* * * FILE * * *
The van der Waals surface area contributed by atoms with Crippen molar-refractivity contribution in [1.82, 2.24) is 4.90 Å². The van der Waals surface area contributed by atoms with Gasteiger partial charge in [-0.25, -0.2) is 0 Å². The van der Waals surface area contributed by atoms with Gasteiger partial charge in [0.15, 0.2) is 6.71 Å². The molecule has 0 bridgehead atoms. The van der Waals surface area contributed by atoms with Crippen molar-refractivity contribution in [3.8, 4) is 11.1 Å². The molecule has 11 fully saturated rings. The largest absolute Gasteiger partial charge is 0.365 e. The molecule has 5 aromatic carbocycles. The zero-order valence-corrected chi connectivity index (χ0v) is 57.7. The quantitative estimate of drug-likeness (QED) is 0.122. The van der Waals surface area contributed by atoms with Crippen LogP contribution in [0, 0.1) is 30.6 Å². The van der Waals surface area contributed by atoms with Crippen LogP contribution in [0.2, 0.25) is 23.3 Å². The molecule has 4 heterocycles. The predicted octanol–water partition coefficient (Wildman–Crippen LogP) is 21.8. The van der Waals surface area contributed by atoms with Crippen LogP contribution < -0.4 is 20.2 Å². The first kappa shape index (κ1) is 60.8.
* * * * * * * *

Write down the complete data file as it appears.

The van der Waals surface area contributed by atoms with Crippen molar-refractivity contribution in [1.82, 2.24) is 4.90 Å². The van der Waals surface area contributed by atoms with Gasteiger partial charge in [-0.25, -0.2) is 0 Å². The van der Waals surface area contributed by atoms with Gasteiger partial charge in [0.15, 0.2) is 6.71 Å². The molecule has 0 bridgehead atoms. The van der Waals surface area contributed by atoms with Crippen molar-refractivity contribution in [3.8, 4) is 11.1 Å². The molecule has 11 fully saturated rings. The largest absolute Gasteiger partial charge is 0.365 e. The molecule has 5 aromatic carbocycles. The zero-order valence-corrected chi connectivity index (χ0v) is 57.7. The quantitative estimate of drug-likeness (QED) is 0.122. The van der Waals surface area contributed by atoms with Crippen LogP contribution in [0, 0.1) is 30.6 Å². The van der Waals surface area contributed by atoms with Crippen LogP contribution in [0.2, 0.25) is 23.3 Å². The molecule has 4 heterocycles. The predicted octanol–water partition coefficient (Wildman–Crippen LogP) is 21.8. The van der Waals surface area contributed by atoms with Crippen LogP contribution < -0.4 is 20.2 Å². The first kappa shape index (κ1) is 60.8.